Visit Fukuoka once and you’ll soon understand why the city ranks highly for quality of life. Compact, young and convenient, Fukuoka also has the fastest growing population in Japan – plus it’s the jumping off point for exploring the southern island of Kyushu. Add to that tasty ramen, shogun-era castles and steamy onsen and you’ll see why Fukuoka deserves consideration for your next Japan trip.
Here’s a selection of the very best things to do in Fukuoka and wider Kyushu to add to your itinerary.
The Seven Stars in Kyushu is to Fukuoka what the Orient Express is to Paris and Istanbul. The Japanese are obsessed with bullet trains, but few realise they’re equally smitten with slow ones – and the country’s foremost luxury cruiser is a treat. Launched in 2017, the locomotive follows a loop to Kagoshima, before trundling up the sunset coast to Kumamoto. Inside, the deluxe cabins’ standout feature is an expansive rear-facing window, parading Kyushu’s greatest hits in slow motion.
Cinema prop lamps, upcycled retro armchairs and design museum chairs aren’t the norm when it comes to Japanese hotels, but neither is a postmodern onsen that’s more in keeping with a Scandi spa. At Agora Fukuoka Hilltop Hotel and Spa , it’s still possible to reserve a traditional room with shoji doors and tatami flooring, but the smart money is on a suite with pinch-yourself views across the top of Fukuoka’s skyline.
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Yakushima’s haunting cedar forest inspired Studio Ghibli’s anime hit Princess Mononoke. While the Japanese fetishise the island’s Unesco-listed wonder, its macaques, deer and dragonflies; equally spectacular is the Sankara Hotel & Spa , a hotel prone to showing off its best bits at every opportunity. The infinity pool, with a view to the Tanegashima Space Center launch pad, is fit for royalty as well as astronauts.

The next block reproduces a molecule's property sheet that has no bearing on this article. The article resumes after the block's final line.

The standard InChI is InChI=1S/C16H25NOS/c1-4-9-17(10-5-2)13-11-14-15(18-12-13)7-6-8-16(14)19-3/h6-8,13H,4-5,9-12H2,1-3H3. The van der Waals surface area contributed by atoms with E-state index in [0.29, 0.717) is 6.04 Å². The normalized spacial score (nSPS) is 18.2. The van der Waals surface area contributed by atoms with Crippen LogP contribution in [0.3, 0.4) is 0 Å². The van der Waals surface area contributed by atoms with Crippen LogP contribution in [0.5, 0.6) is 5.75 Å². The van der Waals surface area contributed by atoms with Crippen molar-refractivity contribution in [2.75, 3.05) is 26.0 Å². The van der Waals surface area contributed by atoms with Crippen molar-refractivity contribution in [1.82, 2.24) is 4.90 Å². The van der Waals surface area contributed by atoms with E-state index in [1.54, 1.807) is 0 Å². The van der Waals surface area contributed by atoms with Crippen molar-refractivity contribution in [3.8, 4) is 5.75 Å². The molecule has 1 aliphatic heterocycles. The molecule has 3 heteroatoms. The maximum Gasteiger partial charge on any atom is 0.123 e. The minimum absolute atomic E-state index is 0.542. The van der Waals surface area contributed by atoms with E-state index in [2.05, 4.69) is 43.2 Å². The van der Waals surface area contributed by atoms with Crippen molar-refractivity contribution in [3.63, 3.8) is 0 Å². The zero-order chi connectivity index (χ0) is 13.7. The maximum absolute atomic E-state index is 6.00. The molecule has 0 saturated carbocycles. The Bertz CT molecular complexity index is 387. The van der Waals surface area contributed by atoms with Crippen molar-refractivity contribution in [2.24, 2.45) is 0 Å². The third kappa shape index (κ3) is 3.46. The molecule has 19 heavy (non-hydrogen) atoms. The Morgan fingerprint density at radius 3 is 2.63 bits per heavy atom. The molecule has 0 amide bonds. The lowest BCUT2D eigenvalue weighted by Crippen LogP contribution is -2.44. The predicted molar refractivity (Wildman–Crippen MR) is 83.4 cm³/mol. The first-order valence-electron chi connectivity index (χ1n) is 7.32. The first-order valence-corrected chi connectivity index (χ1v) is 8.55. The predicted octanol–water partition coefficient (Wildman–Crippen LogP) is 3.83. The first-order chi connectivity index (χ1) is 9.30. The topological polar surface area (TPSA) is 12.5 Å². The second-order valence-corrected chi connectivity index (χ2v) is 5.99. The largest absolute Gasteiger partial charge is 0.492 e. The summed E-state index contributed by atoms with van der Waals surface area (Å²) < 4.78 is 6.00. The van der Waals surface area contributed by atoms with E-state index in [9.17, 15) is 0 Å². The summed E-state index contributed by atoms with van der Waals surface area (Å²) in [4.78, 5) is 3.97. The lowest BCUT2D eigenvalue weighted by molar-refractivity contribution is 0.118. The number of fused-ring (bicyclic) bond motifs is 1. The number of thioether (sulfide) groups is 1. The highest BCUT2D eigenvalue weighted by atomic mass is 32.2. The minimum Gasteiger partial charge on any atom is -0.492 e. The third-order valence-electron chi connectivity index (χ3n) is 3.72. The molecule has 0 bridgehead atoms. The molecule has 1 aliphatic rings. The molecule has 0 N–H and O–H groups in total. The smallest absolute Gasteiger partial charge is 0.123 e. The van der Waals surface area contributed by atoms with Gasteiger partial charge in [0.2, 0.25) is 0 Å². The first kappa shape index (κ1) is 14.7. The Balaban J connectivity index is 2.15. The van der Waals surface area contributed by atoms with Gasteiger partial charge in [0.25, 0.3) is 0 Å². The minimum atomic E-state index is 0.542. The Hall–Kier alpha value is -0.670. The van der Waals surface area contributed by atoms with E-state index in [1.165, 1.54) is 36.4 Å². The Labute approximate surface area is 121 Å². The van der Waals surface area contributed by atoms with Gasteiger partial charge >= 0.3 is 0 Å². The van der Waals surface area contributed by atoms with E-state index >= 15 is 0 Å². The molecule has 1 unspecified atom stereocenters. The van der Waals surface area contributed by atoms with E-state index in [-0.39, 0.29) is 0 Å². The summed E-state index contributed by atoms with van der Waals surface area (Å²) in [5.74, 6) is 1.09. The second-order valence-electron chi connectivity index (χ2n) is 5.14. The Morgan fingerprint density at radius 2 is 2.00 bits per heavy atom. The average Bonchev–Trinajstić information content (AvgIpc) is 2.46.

Like tumbling down the rabbit hole, Bar Kara Kara (+81 099-223-0214), in Tenmonkan district of the southern city of Kagoshima, is covered top-to-toe with plastic Barbies and Pokémon, manga characters and superhero figures. Kitsch gimmick or not, few locals know about it, which makes it all the sweeter when you land a candy-coloured armchair at the teensy-tiny bar.
Credit: Irwin Wong
Kurokawa Onsen , a small town of immaculately packed with timber-framed ryokans, hot springs and bamboo-trimmed natural pools about two hours south of Fukuoka, can get a little tense in high season. Get hot-pink in your yukata gown instead at Yamabiko Ryokan , a time-warp inn set back from the main throng; then dine on its kaiseki tasting menu of sashimi, sweetfish and wagyu.
Hirado Seaside Seto Market is a fish bazaar that comes without the crowds and is famous for the region’s delicious flying fish. If Hirado sounds familiar, the small island northwest of Nagasaki was where Jesuit missionaries first landed, a story now retold in Martin Scorsese’s Silence, starring Liam Neeson.
A theme park near Sasebo, Huis Ten Bosch recreates Dutch life – from fields of tulips and sail-flailing windmills to a full-size royal palace built brick-by-brick using stone from the Netherlands. Inside, merchant houses and warehouses are the absurd home of virtual reality rollercoasters and a disco.
Dinky 12-seater Suito Fukuoka is more than a chef’s table placing you in arm’s reach of the open kitchen. The upstairs has been recast as a low-key cookery school, offering classes in making takoyaki (fried, battered octopus balls), sushi rolling and mentaiko (salted pollock roe) tastings.